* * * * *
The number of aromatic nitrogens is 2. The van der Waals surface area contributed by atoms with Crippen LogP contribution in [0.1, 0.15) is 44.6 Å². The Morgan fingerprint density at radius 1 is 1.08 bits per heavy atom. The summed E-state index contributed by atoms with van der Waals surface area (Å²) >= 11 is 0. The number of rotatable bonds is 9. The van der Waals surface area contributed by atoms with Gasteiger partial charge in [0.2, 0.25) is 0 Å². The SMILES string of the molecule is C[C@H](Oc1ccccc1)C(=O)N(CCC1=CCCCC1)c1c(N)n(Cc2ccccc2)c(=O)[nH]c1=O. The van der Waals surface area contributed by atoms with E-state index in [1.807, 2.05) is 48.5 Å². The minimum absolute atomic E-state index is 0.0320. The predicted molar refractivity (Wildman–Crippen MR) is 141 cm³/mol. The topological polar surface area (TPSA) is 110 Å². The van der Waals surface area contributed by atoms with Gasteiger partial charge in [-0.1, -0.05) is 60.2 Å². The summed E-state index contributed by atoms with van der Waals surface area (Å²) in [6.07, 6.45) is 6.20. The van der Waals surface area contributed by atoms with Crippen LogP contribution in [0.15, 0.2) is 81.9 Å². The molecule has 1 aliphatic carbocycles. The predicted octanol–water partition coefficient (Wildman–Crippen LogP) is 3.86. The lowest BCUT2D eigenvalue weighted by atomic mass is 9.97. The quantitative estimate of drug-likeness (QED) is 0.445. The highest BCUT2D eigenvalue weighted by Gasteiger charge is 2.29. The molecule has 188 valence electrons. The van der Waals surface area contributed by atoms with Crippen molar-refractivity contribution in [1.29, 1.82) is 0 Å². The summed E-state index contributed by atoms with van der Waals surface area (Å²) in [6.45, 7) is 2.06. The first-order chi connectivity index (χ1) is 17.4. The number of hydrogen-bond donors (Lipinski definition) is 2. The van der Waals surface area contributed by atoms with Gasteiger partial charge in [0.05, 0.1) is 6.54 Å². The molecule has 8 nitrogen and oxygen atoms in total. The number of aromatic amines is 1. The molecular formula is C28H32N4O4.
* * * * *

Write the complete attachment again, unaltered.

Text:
The number of aromatic nitrogens is 2. The van der Waals surface area contributed by atoms with Crippen LogP contribution in [0.1, 0.15) is 44.6 Å². The Morgan fingerprint density at radius 1 is 1.08 bits per heavy atom. The summed E-state index contributed by atoms with van der Waals surface area (Å²) >= 11 is 0. The number of rotatable bonds is 9. The van der Waals surface area contributed by atoms with Gasteiger partial charge in [0.2, 0.25) is 0 Å². The SMILES string of the molecule is C[C@H](Oc1ccccc1)C(=O)N(CCC1=CCCCC1)c1c(N)n(Cc2ccccc2)c(=O)[nH]c1=O. The van der Waals surface area contributed by atoms with E-state index in [1.807, 2.05) is 48.5 Å². The minimum absolute atomic E-state index is 0.0320. The predicted molar refractivity (Wildman–Crippen MR) is 141 cm³/mol. The topological polar surface area (TPSA) is 110 Å². The van der Waals surface area contributed by atoms with Gasteiger partial charge in [-0.1, -0.05) is 60.2 Å². The summed E-state index contributed by atoms with van der Waals surface area (Å²) in [6.07, 6.45) is 6.20. The van der Waals surface area contributed by atoms with Crippen LogP contribution in [0.15, 0.2) is 81.9 Å². The molecule has 1 aliphatic carbocycles. The predicted octanol–water partition coefficient (Wildman–Crippen LogP) is 3.86. The lowest BCUT2D eigenvalue weighted by atomic mass is 9.97. The quantitative estimate of drug-likeness (QED) is 0.445. The highest BCUT2D eigenvalue weighted by Gasteiger charge is 2.29. The molecule has 188 valence electrons. The van der Waals surface area contributed by atoms with Crippen molar-refractivity contribution in [1.29, 1.82) is 0 Å². The summed E-state index contributed by atoms with van der Waals surface area (Å²) in [6.45, 7) is 2.06. The first-order chi connectivity index (χ1) is 17.4. The number of hydrogen-bond donors (Lipinski definition) is 2. The van der Waals surface area contributed by atoms with Gasteiger partial charge in [0.05, 0.1) is 6.54 Å². The molecule has 8 nitrogen and oxygen atoms in total. The number of aromatic amines is 1. The molecular formula is C28H32N4O4.